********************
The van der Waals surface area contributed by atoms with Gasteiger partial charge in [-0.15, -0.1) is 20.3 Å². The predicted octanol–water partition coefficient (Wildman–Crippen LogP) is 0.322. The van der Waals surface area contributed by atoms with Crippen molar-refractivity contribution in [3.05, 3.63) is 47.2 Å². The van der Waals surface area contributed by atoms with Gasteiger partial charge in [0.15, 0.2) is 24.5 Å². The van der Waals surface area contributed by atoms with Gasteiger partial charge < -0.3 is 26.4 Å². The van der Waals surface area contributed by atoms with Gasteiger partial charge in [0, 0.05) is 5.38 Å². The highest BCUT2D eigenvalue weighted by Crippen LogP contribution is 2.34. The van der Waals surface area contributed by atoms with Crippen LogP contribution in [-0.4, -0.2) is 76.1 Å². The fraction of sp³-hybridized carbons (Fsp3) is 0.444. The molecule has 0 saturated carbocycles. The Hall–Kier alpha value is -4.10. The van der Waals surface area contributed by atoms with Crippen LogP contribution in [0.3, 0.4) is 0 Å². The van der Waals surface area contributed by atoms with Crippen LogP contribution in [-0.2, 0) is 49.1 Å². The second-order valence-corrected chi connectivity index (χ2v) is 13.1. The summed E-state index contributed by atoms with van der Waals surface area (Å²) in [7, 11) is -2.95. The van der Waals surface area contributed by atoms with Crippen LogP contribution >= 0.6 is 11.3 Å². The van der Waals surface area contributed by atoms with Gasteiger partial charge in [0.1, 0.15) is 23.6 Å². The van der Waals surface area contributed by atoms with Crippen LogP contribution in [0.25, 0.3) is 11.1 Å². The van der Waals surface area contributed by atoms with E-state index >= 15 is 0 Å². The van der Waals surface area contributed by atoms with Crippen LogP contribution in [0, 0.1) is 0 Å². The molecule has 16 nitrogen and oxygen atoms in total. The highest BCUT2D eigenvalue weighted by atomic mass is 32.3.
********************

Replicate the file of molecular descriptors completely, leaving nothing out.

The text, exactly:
The van der Waals surface area contributed by atoms with Gasteiger partial charge in [-0.15, -0.1) is 20.3 Å². The predicted octanol–water partition coefficient (Wildman–Crippen LogP) is 0.322. The van der Waals surface area contributed by atoms with Crippen molar-refractivity contribution in [3.05, 3.63) is 47.2 Å². The van der Waals surface area contributed by atoms with Gasteiger partial charge in [0.15, 0.2) is 24.5 Å². The van der Waals surface area contributed by atoms with Gasteiger partial charge < -0.3 is 26.4 Å². The van der Waals surface area contributed by atoms with Gasteiger partial charge in [0, 0.05) is 5.38 Å². The highest BCUT2D eigenvalue weighted by Crippen LogP contribution is 2.34. The van der Waals surface area contributed by atoms with Crippen LogP contribution in [-0.4, -0.2) is 76.1 Å². The fraction of sp³-hybridized carbons (Fsp3) is 0.444. The molecule has 0 saturated carbocycles. The Hall–Kier alpha value is -4.10. The van der Waals surface area contributed by atoms with Crippen LogP contribution in [0.3, 0.4) is 0 Å². The van der Waals surface area contributed by atoms with Crippen LogP contribution in [-0.2, 0) is 49.1 Å². The second-order valence-corrected chi connectivity index (χ2v) is 13.1. The summed E-state index contributed by atoms with van der Waals surface area (Å²) in [7, 11) is -2.95. The van der Waals surface area contributed by atoms with Crippen LogP contribution >= 0.6 is 11.3 Å². The van der Waals surface area contributed by atoms with Gasteiger partial charge in [0.1, 0.15) is 23.6 Å². The van der Waals surface area contributed by atoms with Crippen LogP contribution in [0.25, 0.3) is 11.1 Å². The van der Waals surface area contributed by atoms with E-state index >= 15 is 0 Å². The van der Waals surface area contributed by atoms with Crippen LogP contribution in [0, 0.1) is 0 Å². The molecule has 16 nitrogen and oxygen atoms in total. The highest BCUT2D eigenvalue weighted by atomic mass is 32.3.